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In the years after September 11, 2001, conservatives bemoaned the fact that Hollywood seemed completely uninterested in helping spur Americans to action against a brutal terrorist enemy bent on the destruction of the West. Conservatives hearkened back to World War II, and wondered where our Frank Capras, our Jimmy Stewarts, our Hollywood patriots were. Why did Hollywood not go to war?
Answer: they were just waiting for Barack Obama to become president.
As it turns out, Hollywood didn’t give a fig about Islamic terrorism until a liberal could enter office. Until Obama grabbed the White House, Americans were treated to goodies like Green Zone and In the Valley of Elah and Syriana, suggesting that America was a force for evil in the world, and that America’s jihadi enemies were at least partially justified in their anger at the United States.
But since President Obama took office, Hollywood seems to have turned a corner. All of a sudden, they hate Islamic terrorism. And the Obama administration is overjoyed.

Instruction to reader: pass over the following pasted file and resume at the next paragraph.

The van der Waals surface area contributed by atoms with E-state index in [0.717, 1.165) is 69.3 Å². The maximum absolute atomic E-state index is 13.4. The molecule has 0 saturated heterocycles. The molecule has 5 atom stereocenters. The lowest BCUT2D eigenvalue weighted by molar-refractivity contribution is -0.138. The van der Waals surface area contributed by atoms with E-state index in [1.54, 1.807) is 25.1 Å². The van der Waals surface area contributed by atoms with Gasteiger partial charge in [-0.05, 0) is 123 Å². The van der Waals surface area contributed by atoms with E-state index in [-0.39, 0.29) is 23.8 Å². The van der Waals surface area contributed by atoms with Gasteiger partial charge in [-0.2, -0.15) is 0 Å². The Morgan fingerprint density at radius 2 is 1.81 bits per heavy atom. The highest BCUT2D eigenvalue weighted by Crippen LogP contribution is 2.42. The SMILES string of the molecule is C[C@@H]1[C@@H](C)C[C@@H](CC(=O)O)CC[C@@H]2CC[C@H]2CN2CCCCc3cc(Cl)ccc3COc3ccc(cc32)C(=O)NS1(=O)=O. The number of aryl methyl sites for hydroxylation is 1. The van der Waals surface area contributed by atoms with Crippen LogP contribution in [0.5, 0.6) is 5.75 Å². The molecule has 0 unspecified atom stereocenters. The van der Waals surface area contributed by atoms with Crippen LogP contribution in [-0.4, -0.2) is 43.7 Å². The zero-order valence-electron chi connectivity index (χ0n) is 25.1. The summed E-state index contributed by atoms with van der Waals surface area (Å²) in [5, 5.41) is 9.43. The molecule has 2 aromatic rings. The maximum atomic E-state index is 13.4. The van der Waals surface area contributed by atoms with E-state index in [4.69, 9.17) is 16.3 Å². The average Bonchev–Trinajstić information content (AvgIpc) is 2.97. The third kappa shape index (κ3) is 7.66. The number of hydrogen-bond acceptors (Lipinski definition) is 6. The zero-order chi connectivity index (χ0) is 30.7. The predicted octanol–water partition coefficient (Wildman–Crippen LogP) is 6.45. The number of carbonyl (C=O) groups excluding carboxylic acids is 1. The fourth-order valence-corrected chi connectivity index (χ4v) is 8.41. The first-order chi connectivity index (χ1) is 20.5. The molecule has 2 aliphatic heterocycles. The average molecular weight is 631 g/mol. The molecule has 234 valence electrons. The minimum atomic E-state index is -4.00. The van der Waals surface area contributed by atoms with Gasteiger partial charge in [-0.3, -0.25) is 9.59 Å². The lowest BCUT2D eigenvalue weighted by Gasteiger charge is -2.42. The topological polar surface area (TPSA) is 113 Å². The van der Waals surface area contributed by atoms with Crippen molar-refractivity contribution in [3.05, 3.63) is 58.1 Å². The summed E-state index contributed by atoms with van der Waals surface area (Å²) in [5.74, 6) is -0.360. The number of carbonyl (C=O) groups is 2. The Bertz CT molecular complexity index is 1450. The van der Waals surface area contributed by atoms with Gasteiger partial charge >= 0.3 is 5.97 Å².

And why not? They know that Hollywood is the best propaganda tool available – they have seen Obama’s image lovingly crafted by the likes of Tom Hanks and Davis Guggenheim – and now they can’t wait to see the results of that propaganda mastery on the big screen.
Which is why the Obama administration is granting unprecedented access to filmmakers to make a film about Obama’s killing of Osama Bin Laden.
For months, conservatives suggested that the Obama administration’s cozy relationship with Hollywood was endangering American security on this issue. Why, after all, should America’s security secrets be leaked to the Tinseltown lefties just in time for Obama’s re-election campaign? Wasn’t this problematic? Didn’t it create risks for teams still in the field?
And for months, the Obama administration made noises suggesting that Hollywood had barely received any sort of special access. Sure, they admitted, screenwriter Mark Boal had talked with White House officials, and director Kathryn Bigelow got to see ‘the Vault,” where CIA officials showed her a model of the Bin Laden compound. “We don’t have a partnership” with Boal and Bigelow, insisted Admiral William McRaven. But Defense Department Assistant Secretary for Public Affairs Douglas Wilson said, “We need to be careful here so we don’t open the media floodgates on this.” The Obama administration didn’t want the public to know, in other words, about their level of cooperation with a clearly political film.
And so, apparently, they hid it.
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